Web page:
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Decisions: A Writer's Handbook cover
  • ISBN: 9780205200207
  • ISBN10: 0205200206

Decisions: A Writer's Handbook

by Rosen, Leonard J.

  • List Price: $35.40
  • Binding: Spiral-bound
  • Edition: 1
  • Publisher: Allyn & Bacon
  • Publish date: 01/01/2001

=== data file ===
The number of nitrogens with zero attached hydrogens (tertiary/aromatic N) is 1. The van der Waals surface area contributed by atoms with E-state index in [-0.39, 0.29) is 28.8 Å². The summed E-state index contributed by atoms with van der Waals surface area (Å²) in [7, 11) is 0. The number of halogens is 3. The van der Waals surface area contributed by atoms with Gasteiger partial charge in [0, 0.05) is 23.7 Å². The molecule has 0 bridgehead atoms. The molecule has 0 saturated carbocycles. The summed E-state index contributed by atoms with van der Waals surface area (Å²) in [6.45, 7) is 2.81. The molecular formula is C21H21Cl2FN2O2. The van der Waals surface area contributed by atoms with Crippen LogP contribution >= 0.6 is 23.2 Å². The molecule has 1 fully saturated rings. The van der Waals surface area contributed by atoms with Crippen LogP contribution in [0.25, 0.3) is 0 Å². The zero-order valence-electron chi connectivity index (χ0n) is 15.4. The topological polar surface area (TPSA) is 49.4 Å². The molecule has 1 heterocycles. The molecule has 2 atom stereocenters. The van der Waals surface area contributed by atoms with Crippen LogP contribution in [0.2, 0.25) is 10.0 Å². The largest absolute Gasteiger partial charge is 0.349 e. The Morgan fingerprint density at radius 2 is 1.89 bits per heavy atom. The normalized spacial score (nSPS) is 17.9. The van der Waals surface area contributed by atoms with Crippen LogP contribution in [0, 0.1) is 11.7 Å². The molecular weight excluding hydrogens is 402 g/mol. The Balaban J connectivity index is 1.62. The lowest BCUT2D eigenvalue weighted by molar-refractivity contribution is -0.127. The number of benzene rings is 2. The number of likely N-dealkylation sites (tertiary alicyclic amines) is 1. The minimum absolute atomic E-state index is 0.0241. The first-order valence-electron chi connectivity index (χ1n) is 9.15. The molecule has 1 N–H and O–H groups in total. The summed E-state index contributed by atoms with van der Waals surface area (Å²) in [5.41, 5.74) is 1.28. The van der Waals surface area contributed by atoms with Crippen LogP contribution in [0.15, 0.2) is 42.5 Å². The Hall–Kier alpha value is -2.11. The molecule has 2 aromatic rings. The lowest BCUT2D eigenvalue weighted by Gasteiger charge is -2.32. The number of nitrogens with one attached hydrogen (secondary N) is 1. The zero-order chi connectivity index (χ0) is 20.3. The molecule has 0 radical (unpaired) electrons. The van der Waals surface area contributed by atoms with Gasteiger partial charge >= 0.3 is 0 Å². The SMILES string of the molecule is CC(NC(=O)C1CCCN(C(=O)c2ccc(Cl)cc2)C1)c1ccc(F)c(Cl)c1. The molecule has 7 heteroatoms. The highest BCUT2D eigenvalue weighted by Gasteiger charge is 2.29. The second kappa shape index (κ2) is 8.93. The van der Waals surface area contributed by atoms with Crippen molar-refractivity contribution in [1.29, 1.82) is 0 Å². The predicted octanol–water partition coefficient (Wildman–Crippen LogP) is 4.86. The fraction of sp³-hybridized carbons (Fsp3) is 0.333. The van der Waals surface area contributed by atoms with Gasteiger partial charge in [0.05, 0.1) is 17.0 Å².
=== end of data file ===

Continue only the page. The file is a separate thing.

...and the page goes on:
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How to Use This Book. Preface. I. READING, THINKING AND WRITING. 1. Critical Thinking, Reading, and Writing. Active, Critical Habits of Mind. Searching for and Questioning, Similarities and Differences. Challenging and Being Challenged By Sources. Setting Issues in a Broader Context. Forming and Supporting Opinions. Components of a Close, Critical Reading. Reading to Understand/Writing a Summary. Reading to Evaluate/Writing an Evaluation. Reading to Synthesize/Writing a Synthesis. 2. Planning, Writing, and Revising a Draft. Discovering Your Topic, Purpose, and Audience. Generating Ideas and Information. Writing a Thesis and Devising a Sketch. Writing a Draft. Revising a Draft. Adapting Your Writing Strategy for Essay Exams. 3. Developing the Paragraph and the Paper. Relating Single Paragraphs to the Whole Paper. Writing and Revising to Achieve Paragraph Unity. Writing and Revising to Achieve Paragraph Coherence. Writing and Revising to Achieve Well-Developed Paragraphs. Writing and Revising Paragraphs of Introduction and Conclusion. Determining Paragraph Length. II. WRITING THE RESEARCH PAPER. 4. Researching Print and Electronic Sources. Making Your Research Worthwhile. Evaluating Your Research Question. Focusing Your Ideas. Doing Preliminary Research. Devising a Working Thesis. Doing Focused Research: Print Sources. Doing Focused Research: CD-ROM and Online Sources. Bringing Your Research to an End. 5. Understanding the Research Process and Using Sources. Creating a Working Bibliography. Taking Notes: Summarizing and Paraphrasing. Quoting Sources. Avoiding Plagiarism. 6. Writing the Research Paper. Writing a Draft. Revising and Editing. A Sample Research Paper: "What Do We Want at the Mall?" 7. Documenting the Research Paper. Using the MLA System of Documentation. Using the APA System of Documentation. Using the CMS Style of Documentation. Using the CBE Systems of Documentation. 8. Writing and Arguing in the Disciplines. Understanding the Elements of Argument. Making a Claim (An Argumentative Thesis). Supporting the Claim. Reasoning: Connecting Support to the Claim. Making Rebuttals. Presenting Your Argument. Making Arguments in the Humanities. Making Arguments in the Social Sciences. Making Arguments in the Sciences. III. SENTENCE DECISIONS. 9. Constructing Sentences. Understanding Sentence Parts. Understanding Basic Sentence Patterns. Modifying and Expanding Sentences with Phrases. Modifying and Expanding Sentences with Dependent Clauses. Classifying Sentences. 10. Using Nouns and Pronouns. Using Pronouns as Subjects. Using Pronouns as Objects. Using Nouns and Pronouns to Show Possession. Compound Construction: Using Pronouns in the Objective or Subjective Form According to Their Function. Pronouns Paired with a Noun Take the Same Case as the Noun. Choose the Appropriate Form of the Pronouns Whose, Who, Whom, Whoever, and Whomever Depending on the Pronoun''s Function. Choose the Case of a Pronoun in the Second Part of a Comparison Depending on the Meaning Intended. 11. Using Verbs. Using the Principal Parts of Regular Verbs Consistently. Learning the Forms of Irregular Verbs. Using Auxiliary Verbs. Using Transitive and Intransitive Verbs. Understanding the Uses of Verb Tenses. Sequencing Verb Tenses. Using the Active and Passive Voices. Understanding the Use of Mood. 12. Using Adjectives and Adverbs. Distinguishing Between Adjectives and Adverbs. Use an Adverb (Not an Adjective) to Modify Verbs as Well as Verbals. Use an Adverb (Not an Adjective) to Modify Another Adverb or an Adjective. Use an Adjective (Not an Adverb) After a Linking Verb to Describe a Subject. Using Comparative and Superlative Forms of Adjectives and Adverbs. Avoid Double Comparisons, Double Superlatives, and Double Negatives. Avoid Overusing Nouns as Modifiers. 13. Correcting Sentence Fragments, Comma Splices, and Fused Sentences. Sentence Fragments. Eliminate Fragments: Revise Dependent Clauses Set Off as Sentences. Eliminate Fragments: Revise Phrases Set Off as Sentences. Eliminate Fragments: Revise Repeating Structures or Compound Predicates Set Off as Sentences. Use Fragments Intentionally on Rare Occasions. Comma Splices and Fused Sentences. Identify Fused Sentences and Comma Splices. Correct Fused Sentences and Comma Splices in One of Five Ways. 14. Correcting Misplaced and Dangling Modifiers. Misplaced Modifiers. Position Modifiers So That They Refer Clearly to the Words They Should Modify. Position Limiting Modifiers with Care. Reposition Modifiers That Describe Two Elements Simultaneously. Reposition a Lengthy Modifier That Splits a Subject and Its Verb. Reposition a Modifier That Splits a Verb and Its Object or a Verb and Its Complement. Reposition a Modifier That Splits the Parts of an Infinitive. Reposition a Lengthy Modifier That Splits a Verb Phrase. Dangling Modifiers. Identify and Revise Dangling Modifiers. 15. Correcting Common Errors in Agreement and Reference. Subject-Verb Agreement. Make a Third-Person Subject Agree in Number with Its Verb. Pronoun-Antecedent Agreement. Pronouns and Their Antecedents Should Agree in Number. Pronoun Reference. Maintain Clear Pronoun Reference. 16. Correcting Errors in Consistency. Shifts. Revise Shifts in Person and Number. Revise Shifts in Tense, Mood, and Voice. Revise for Shifts in Tone. Maintain Consistent Use of Direct or Indirect Discourse. Mixed Constructions. Establish Clear, Grammatical Relations Between Sentence Parts. Establish Consistent Relations Between Subjects and Predicates. Incomplete Sentences Edit Elliptical Constructions to Avoid Confusion. Make Comparisons Consistent, Complete, and Clear. 17. Correcting Faulty Parallelism. Use Parallel Words, Phrases, and Clauses with Coordinating Conjunctions: and, but, for, or, nor, so, yet. Use Parallelism with Correlative Conjunctions: Either/Or, Neither/Nor, Both/and, Not Only/But Also. Use Parallelism in Sentences with Compared and Contrasted Elements. Use Parallelism Among Sentences to Enhance Paragraph Coherence. Use Parallel Entries When Writing Lists or Outlines. IV. STYLE DECISIONS. 18. Being Clear, Concise, and Direct. Revise to Eliminate Wordiness. Use Strong Verbs. 19. Building Emphasis with Coordination and Subordination. Use Coordinate Structures to Emphasize Equal and Related Ideas. Use Subordinate Clauses to Create Emphasis. Using Coordination and Subordination for Sentence Variety 20. Choosing the Right Word. Understanding Dictionary Entries. Using the Dictionary for Building Your Vocabulary. Beyond the Dictionary: Understanding the Impact of Word Choices. V. PUNCTUATION DECISIONS. 21. Using End Punctuation. Using the Period. Using the Question Mark. Using the Exclamation Point. 22. Using Commas and Semicolons.